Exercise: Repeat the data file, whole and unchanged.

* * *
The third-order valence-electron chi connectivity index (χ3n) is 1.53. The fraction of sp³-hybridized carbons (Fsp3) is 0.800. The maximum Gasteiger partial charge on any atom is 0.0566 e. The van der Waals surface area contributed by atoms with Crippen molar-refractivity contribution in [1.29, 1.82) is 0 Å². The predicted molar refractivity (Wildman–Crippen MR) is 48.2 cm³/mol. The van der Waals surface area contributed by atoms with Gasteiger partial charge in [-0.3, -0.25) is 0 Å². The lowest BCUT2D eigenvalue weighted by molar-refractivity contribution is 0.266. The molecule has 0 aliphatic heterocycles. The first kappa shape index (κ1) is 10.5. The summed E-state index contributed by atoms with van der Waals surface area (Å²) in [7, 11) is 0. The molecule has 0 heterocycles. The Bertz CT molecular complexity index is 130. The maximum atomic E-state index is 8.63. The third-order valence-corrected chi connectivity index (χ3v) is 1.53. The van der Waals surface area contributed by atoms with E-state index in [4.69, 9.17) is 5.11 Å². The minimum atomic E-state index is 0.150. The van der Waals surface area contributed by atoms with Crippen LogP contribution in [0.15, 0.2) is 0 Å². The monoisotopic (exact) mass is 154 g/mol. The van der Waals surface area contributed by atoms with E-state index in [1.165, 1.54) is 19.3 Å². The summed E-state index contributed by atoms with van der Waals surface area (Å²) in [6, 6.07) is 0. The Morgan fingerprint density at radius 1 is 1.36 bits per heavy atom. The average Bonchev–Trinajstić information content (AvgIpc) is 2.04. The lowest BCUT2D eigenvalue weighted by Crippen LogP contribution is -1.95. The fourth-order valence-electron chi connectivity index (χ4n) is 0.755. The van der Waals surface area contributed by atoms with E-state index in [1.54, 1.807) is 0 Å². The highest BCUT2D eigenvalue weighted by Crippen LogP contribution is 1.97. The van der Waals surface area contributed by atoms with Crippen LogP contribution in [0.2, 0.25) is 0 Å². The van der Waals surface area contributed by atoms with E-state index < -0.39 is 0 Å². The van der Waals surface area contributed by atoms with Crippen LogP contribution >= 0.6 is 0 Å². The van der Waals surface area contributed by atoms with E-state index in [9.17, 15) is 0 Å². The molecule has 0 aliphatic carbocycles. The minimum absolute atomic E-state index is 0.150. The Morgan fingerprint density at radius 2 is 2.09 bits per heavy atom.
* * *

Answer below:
The third-order valence-electron chi connectivity index (χ3n) is 1.53. The fraction of sp³-hybridized carbons (Fsp3) is 0.800. The maximum Gasteiger partial charge on any atom is 0.0566 e. The van der Waals surface area contributed by atoms with Crippen molar-refractivity contribution in [1.29, 1.82) is 0 Å². The predicted molar refractivity (Wildman–Crippen MR) is 48.2 cm³/mol. The van der Waals surface area contributed by atoms with Gasteiger partial charge in [-0.3, -0.25) is 0 Å². The lowest BCUT2D eigenvalue weighted by molar-refractivity contribution is 0.266. The molecule has 0 aliphatic heterocycles. The first kappa shape index (κ1) is 10.5. The summed E-state index contributed by atoms with van der Waals surface area (Å²) in [7, 11) is 0. The molecule has 0 heterocycles. The Bertz CT molecular complexity index is 130. The maximum atomic E-state index is 8.63. The third-order valence-corrected chi connectivity index (χ3v) is 1.53. The van der Waals surface area contributed by atoms with E-state index in [4.69, 9.17) is 5.11 Å². The minimum atomic E-state index is 0.150. The van der Waals surface area contributed by atoms with Crippen LogP contribution in [0.15, 0.2) is 0 Å². The monoisotopic (exact) mass is 154 g/mol. The van der Waals surface area contributed by atoms with E-state index in [1.165, 1.54) is 19.3 Å². The summed E-state index contributed by atoms with van der Waals surface area (Å²) in [6, 6.07) is 0. The Morgan fingerprint density at radius 1 is 1.36 bits per heavy atom. The average Bonchev–Trinajstić information content (AvgIpc) is 2.04. The lowest BCUT2D eigenvalue weighted by Crippen LogP contribution is -1.95. The fourth-order valence-electron chi connectivity index (χ4n) is 0.755. The van der Waals surface area contributed by atoms with E-state index in [1.54, 1.807) is 0 Å². The highest BCUT2D eigenvalue weighted by Crippen LogP contribution is 1.97. The van der Waals surface area contributed by atoms with Crippen LogP contribution in [0.2, 0.25) is 0 Å². The van der Waals surface area contributed by atoms with E-state index < -0.39 is 0 Å². The van der Waals surface area contributed by atoms with Crippen LogP contribution >= 0.6 is 0 Å². The van der Waals surface area contributed by atoms with E-state index in [9.17, 15) is 0 Å². The molecule has 0 aliphatic carbocycles. The minimum absolute atomic E-state index is 0.150. The Morgan fingerprint density at radius 2 is 2.09 bits per heavy atom.